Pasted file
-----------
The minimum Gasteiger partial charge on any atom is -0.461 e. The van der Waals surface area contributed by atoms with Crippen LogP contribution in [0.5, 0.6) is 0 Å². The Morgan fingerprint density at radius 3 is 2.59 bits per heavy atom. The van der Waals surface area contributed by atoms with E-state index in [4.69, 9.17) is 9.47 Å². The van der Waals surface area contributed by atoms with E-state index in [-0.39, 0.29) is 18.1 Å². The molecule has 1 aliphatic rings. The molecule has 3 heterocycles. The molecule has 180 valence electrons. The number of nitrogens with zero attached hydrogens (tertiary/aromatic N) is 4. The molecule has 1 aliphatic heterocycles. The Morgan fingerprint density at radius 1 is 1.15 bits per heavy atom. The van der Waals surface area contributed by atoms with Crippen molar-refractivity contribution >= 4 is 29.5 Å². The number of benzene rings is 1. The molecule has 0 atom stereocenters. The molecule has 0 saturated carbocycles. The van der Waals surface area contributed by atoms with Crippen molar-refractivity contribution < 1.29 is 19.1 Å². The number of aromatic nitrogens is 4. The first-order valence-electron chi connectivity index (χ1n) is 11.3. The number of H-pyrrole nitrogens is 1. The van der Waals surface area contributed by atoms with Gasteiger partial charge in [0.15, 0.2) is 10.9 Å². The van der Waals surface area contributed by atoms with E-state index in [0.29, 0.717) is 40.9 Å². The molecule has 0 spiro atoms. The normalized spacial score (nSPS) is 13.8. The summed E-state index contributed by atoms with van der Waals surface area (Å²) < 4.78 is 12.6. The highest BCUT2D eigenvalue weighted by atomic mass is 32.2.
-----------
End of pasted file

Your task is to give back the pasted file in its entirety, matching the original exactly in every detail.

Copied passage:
The minimum Gasteiger partial charge on any atom is -0.461 e. The van der Waals surface area contributed by atoms with Crippen LogP contribution in [0.5, 0.6) is 0 Å². The Morgan fingerprint density at radius 3 is 2.59 bits per heavy atom. The van der Waals surface area contributed by atoms with E-state index in [4.69, 9.17) is 9.47 Å². The van der Waals surface area contributed by atoms with E-state index in [-0.39, 0.29) is 18.1 Å². The molecule has 1 aliphatic rings. The molecule has 3 heterocycles. The molecule has 180 valence electrons. The number of nitrogens with zero attached hydrogens (tertiary/aromatic N) is 4. The molecule has 1 aliphatic heterocycles. The Morgan fingerprint density at radius 1 is 1.15 bits per heavy atom. The van der Waals surface area contributed by atoms with Crippen molar-refractivity contribution >= 4 is 29.5 Å². The number of benzene rings is 1. The molecule has 0 atom stereocenters. The molecule has 0 saturated carbocycles. The van der Waals surface area contributed by atoms with Crippen molar-refractivity contribution < 1.29 is 19.1 Å². The number of aromatic nitrogens is 4. The first-order valence-electron chi connectivity index (χ1n) is 11.3. The number of H-pyrrole nitrogens is 1. The van der Waals surface area contributed by atoms with Gasteiger partial charge in [0.15, 0.2) is 10.9 Å². The van der Waals surface area contributed by atoms with E-state index in [0.29, 0.717) is 40.9 Å². The molecule has 0 spiro atoms. The normalized spacial score (nSPS) is 13.8. The summed E-state index contributed by atoms with van der Waals surface area (Å²) < 4.78 is 12.6. The highest BCUT2D eigenvalue weighted by atomic mass is 32.2.